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Steve Lomas believes Callum Marshall’s prospects at West Ham will be boosted by Irish League experience

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Hammer time: Former Linfield ace Callum Marshall has already made a bright start at West Ham. Credit: INPHO/Presseye/Stephen Hamilton

Hammer time: Former Linfield ace Callum Marshall has already made a bright start at West Ham. Credit: INPHO/Presseye/Stephen Hamilton

©INPHO/Presseye/Stephen Hamilto

Good luck: Steve Lomas hopes Callum Marshall can deliver at West Ham. Credit: Laurence Griffiths/Getty Images

Good luck: Steve Lomas hopes Callum Marshall can deliver at West Ham. Credit: Laurence Griffiths/Getty Images

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Hammer time: Former Linfield ace Callum Marshall has already made a bright start at West Ham. Credit: INPHO/Presseye/Stephen Hamilton

Former West Ham captain and Northern Ireland midfielder Steve Lomas as backed Callum Marshall to make a big impact at the Hammers.

Lomas, who played for Coleraine before joining Manchester City in 1991, says the teenager’s move from Linfield to David Moyes’ high flying Premier League side is another tribute to the standard of youth development in Northern Ireland.

The 17-year-old scored on his debut for West Ham’s Under-18 side and he’s living the dream in London after making impressive progress at the Blues.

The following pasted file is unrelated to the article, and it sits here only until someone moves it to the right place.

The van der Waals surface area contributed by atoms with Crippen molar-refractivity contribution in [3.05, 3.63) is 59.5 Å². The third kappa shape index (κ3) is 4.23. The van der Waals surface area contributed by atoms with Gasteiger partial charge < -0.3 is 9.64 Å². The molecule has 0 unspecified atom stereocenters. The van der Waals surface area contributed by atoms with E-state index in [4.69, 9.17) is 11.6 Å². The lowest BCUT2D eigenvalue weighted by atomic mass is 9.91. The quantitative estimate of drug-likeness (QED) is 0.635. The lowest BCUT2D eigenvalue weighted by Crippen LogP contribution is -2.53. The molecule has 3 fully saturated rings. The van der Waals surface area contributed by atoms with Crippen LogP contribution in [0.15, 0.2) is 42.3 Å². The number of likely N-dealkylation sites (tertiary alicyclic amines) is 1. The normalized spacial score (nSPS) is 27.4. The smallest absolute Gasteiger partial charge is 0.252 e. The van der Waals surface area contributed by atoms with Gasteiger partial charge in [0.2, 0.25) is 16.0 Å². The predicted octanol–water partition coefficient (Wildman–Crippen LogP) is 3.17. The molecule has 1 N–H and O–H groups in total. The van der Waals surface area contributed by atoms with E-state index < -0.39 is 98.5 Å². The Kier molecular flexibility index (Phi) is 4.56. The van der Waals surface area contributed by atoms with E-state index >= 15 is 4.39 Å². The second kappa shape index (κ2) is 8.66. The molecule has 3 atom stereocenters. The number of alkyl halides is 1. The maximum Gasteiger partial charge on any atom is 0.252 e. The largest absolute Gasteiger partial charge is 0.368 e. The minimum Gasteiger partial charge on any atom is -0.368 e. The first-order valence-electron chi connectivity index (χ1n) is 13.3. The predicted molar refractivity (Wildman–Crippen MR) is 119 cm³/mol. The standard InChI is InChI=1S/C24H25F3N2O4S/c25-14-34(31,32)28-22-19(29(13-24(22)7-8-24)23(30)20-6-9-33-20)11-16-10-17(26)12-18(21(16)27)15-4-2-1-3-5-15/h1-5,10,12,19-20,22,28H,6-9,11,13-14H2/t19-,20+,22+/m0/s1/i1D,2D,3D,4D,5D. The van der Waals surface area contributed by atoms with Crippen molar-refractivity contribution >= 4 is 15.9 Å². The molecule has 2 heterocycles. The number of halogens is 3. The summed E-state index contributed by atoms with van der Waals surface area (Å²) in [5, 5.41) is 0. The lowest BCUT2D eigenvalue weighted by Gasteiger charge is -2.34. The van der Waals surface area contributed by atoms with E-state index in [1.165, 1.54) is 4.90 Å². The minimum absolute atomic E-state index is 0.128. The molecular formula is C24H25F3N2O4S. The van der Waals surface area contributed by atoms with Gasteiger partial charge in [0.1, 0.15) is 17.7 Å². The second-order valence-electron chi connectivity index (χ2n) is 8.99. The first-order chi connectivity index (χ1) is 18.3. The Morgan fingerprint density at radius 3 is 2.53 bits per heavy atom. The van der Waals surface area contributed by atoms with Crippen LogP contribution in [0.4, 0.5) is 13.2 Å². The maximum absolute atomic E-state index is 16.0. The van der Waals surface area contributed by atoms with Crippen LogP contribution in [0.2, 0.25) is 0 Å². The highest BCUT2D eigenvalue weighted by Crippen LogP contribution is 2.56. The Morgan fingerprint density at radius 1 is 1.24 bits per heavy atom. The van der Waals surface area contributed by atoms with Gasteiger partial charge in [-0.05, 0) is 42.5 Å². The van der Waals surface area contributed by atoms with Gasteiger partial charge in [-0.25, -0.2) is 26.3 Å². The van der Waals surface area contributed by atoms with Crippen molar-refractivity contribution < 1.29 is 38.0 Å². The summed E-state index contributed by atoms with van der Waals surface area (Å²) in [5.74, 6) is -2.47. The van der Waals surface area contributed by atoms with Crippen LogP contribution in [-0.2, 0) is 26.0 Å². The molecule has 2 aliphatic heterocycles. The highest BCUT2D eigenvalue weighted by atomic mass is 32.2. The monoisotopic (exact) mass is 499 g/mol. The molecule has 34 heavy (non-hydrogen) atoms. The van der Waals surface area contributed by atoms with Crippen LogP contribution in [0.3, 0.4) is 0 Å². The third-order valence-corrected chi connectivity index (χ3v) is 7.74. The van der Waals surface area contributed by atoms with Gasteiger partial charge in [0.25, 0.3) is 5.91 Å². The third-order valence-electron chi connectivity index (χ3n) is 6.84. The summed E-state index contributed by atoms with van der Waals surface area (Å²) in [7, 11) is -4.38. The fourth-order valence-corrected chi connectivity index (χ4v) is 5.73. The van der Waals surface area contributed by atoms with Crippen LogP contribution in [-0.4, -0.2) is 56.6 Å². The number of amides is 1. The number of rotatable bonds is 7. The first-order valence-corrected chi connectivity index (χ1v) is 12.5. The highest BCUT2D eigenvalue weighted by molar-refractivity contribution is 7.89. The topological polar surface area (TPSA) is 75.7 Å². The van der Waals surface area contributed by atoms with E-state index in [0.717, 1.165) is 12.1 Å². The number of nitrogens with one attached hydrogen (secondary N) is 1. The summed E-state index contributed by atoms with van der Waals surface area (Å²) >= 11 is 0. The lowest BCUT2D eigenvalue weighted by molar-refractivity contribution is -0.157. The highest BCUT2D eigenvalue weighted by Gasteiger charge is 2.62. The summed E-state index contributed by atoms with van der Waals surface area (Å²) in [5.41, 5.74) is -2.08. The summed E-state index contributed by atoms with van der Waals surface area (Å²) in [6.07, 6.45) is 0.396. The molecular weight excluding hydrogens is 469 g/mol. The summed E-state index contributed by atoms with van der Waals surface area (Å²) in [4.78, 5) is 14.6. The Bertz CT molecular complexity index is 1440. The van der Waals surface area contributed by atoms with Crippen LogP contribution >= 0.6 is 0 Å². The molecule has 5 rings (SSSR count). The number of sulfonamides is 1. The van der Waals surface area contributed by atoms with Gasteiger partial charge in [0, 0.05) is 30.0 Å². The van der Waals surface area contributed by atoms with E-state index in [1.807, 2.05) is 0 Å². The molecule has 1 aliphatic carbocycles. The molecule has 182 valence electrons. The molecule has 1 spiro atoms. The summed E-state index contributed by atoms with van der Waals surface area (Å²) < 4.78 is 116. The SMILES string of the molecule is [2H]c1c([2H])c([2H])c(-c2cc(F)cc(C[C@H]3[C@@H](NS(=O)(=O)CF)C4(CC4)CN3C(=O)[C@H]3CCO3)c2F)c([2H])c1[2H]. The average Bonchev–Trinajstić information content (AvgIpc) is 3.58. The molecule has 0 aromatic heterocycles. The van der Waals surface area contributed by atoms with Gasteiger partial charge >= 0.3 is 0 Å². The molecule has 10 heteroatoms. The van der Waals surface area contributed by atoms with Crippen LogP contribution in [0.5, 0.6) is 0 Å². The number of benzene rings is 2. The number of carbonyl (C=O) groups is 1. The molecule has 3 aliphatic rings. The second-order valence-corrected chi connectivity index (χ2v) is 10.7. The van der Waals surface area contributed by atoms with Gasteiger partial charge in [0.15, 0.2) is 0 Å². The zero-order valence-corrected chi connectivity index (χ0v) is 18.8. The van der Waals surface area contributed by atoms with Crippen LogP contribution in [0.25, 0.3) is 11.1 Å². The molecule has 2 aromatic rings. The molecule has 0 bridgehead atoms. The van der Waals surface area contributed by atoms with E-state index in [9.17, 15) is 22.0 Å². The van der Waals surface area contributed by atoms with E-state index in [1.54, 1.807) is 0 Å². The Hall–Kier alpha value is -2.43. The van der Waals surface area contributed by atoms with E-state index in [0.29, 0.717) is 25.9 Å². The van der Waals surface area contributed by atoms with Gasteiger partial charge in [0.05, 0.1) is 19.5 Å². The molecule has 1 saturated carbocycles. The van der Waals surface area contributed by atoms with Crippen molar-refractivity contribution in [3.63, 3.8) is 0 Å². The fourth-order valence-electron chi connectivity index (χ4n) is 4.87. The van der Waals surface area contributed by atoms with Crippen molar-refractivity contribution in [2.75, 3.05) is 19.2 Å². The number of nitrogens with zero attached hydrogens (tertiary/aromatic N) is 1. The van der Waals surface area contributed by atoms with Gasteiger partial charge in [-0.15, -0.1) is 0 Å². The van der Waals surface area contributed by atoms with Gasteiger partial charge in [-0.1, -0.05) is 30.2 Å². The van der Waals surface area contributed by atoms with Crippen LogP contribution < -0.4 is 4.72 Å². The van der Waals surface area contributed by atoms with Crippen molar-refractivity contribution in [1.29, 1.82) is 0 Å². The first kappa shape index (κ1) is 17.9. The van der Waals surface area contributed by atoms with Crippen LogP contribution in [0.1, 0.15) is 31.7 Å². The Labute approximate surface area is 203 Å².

West Ham Academy Manager Ricky Martin is confident Marshall will showcase his talent after joining on a full-time Scholarship deal, leading to a professional contract.

And Lomas, who won 45 caps for his country before going on to manage St Johnstone and Millwall, expects the former BRA student to make the most of his football education at Chadwell Heath.

“Callum looks a decent prospect and he’s made great progress at Linfield. It’s great for the league to see these lads improve and get a move,” says Lomas.

“It shows you that there is a different route across for players.

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“I played about 16 games for Coleraine before I went across and it helped my physical development.

"Lads would struggle with the physicality in England but Callum and Trai (Hume), who has gone to Sunderland, look good players.

“The Irish League is getting better and becoming more professional. There’s more European money available which helps clubs and scouts are looking at the league more.

“In recent years, Stuarty Dallas has shown the talent coming through here.”

Lomas is confident Marshall’s game time at Linfield has left him well placed to thrive in the claret and blue.

“He’s got a taste of the first team, training with the lads and when the boys go out on loan, they get used to the competitiveness and rough and tumble of the game,” he adds.

“Some of the lads can struggle when they play men’s football.

"In some of the Academy matches in England and Under-21 games, there’s barely a glove laid, it’s like a testimonial and fairly expansive game so boys need to go on loan to get used to the physicality. I think the Irish League lads have been introduced to that physical demands and can find it easier to progress.

“The Irish League isn’t the most technical league but it’s a good grounding for young players.”

Lomas captained the east London side during an eight-year spell at the club and also lifted the Intertoto Cup in 1999.

He went onto make over 400 first-team appearances over a 17-year period in his career and in early 2011 he joined West Ham as reserve team boss before joining Scottish side St Johnstone as manager.

“I know Ricky Martin, I worked with him at Norwich and he’s a good lad who knows his stuff,” adds the 47-year-old. “Callum will be getting good coaching and hopefully he can challenge to get into the first team in the next few years.”


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